The History of the Camellia is a very old, and quite magical story. I found a great wealth of information at the American society for Camellias website. They are located in Fort Valley, Ga.

Camellias like dappled shade, but will tolerate some sun. They hate wet feet. Plant them high, and keep them away from areas that are too wet.

This Camellia named October Magic ‘Orchid’ is from a collection by Southern Living. This camellia is a Camellia Sasanqua, in contrast to a Camellia Japonica. Japonicas are larger plants, with larger leaves, and much larger blooms. They bloom later in the winter and into the early spring. Blooming from about January- March. Sasanquas are smaller shrubs that have more profuse blooming, but not as large blooms. They also bloom earlier in the season-from say October to January.

Wow, what an amazing plant. My new favorite, and it will always remind of my Father, and of my Mother-in-law, and the love of family.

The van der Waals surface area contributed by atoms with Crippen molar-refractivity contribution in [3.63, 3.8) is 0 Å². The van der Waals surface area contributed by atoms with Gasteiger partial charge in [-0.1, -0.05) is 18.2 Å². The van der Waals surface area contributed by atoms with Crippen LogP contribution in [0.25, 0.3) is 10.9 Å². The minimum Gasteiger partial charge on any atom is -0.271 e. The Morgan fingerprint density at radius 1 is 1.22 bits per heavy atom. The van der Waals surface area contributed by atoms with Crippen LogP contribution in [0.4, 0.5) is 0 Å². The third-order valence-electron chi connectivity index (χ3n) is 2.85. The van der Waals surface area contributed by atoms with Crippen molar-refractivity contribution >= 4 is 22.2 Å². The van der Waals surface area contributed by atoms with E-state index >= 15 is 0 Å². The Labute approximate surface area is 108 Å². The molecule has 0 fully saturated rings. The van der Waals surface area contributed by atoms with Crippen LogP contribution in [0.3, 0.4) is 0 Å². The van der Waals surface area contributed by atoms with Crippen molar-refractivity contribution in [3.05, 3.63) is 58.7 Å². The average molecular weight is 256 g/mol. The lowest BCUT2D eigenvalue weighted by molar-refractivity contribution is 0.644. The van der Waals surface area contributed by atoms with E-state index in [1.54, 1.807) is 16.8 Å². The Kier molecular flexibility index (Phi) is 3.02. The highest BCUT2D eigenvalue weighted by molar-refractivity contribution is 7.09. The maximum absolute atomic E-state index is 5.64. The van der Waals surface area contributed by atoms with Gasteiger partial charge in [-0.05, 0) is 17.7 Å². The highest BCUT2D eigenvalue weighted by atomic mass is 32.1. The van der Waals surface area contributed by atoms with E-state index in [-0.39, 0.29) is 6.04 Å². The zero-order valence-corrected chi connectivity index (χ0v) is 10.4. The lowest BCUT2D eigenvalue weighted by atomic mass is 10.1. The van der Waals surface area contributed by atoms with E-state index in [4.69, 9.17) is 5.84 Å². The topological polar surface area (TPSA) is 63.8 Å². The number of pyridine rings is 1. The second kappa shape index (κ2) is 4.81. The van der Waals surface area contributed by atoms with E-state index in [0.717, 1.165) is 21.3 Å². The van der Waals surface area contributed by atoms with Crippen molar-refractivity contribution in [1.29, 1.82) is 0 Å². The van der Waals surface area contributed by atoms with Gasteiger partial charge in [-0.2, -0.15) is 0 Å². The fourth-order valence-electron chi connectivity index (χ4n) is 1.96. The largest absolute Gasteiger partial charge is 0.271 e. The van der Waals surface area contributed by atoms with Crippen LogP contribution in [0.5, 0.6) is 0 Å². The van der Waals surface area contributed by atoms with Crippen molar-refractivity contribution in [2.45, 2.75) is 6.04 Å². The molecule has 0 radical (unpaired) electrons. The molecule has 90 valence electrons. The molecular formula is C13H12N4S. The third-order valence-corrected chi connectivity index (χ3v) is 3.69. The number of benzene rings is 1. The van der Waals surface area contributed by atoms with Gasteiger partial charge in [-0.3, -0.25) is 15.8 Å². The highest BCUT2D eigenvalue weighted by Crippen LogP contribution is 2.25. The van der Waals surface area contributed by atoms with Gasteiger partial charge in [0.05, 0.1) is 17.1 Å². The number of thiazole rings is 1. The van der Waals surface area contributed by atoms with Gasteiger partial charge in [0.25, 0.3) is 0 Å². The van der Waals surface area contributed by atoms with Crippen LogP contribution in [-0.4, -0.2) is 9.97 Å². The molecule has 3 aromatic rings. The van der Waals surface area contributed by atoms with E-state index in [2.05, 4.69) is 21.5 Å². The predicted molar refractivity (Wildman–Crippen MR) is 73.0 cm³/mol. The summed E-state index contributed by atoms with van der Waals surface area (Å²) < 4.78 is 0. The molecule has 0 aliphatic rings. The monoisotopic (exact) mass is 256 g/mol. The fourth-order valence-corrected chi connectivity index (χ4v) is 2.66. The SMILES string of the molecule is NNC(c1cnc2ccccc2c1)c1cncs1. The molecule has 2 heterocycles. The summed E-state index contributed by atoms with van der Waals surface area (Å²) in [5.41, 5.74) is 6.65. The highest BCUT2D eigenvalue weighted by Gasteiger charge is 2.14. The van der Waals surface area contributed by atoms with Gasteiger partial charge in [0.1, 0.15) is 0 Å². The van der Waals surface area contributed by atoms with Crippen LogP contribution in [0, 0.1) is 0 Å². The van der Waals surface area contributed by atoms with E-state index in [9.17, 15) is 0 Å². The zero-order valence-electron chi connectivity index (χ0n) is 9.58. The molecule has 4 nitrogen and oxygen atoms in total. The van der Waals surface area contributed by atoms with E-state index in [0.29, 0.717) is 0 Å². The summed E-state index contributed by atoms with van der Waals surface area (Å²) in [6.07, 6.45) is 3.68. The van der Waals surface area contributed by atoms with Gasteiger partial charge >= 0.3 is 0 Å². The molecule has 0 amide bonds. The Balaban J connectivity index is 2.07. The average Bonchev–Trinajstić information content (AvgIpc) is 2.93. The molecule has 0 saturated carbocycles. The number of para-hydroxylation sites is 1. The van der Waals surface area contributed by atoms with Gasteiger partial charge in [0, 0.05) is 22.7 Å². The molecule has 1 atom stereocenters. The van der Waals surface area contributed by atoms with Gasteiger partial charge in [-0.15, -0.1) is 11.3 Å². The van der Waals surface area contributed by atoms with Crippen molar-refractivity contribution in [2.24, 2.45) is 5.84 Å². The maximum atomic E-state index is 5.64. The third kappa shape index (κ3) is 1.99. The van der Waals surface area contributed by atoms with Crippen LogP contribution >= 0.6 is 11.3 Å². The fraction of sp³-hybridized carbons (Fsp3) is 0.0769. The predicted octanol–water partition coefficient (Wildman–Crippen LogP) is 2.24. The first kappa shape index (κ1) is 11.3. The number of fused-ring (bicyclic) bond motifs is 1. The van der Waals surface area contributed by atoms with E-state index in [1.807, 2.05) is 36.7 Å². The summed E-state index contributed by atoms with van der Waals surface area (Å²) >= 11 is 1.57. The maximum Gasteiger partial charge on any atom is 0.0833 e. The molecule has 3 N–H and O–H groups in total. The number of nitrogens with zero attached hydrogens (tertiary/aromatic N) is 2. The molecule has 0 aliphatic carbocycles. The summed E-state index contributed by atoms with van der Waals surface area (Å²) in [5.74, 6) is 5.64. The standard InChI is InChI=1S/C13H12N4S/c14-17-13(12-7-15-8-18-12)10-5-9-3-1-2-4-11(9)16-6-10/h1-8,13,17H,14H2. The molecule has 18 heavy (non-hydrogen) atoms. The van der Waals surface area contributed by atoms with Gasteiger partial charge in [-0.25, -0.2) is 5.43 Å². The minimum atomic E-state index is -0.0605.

This is a photo of a Camellia Sasanqua October Magic Orchid variety with delicate pink and white petals.

I found a bit of folklore from Japan regarding the Camellia. It is said the spirits, and Gods come down from heaven to make their earthly home inside the camellia blossoms, when they visit those on earth. I hope that Dad and Mom will have many Camellia blossoms to choose from should they ever come to visit me. Their spirit lives on also in my love for gardening, vegetables, and all the astounding gifts nature provides.

Ga Native: Woodland Sunflower

Now, for a touch of summer sunshine to warm up these cold, grey days of January. It took a good bit of searching online to finally identify this particular sunflower growing under one of my huge white oaks as, Woodland Sunflower or ‘Helianthus Divaricatus’. I knew it was some type of sunflower or aster, but wasn’t sure exactly which. I was able to identify it thanks to the multi branching blooms, the size of the plant,  the appearance of the blooms and leaves, and photos of different varieties online at the USDA’s plant ID website. 

This plant has a spreading habitat, and fills the shady area under the great oak. It does get some afternoon sun here, and the plant seems happy to take over the whole area. The long lasting summer blooms make the lackluster foliage as it dies back bearable. This sunshine yellow perennial returns early every year, and since it grows about 2-3 feet tall it makes a great plant for height at the back of a shady bed or border.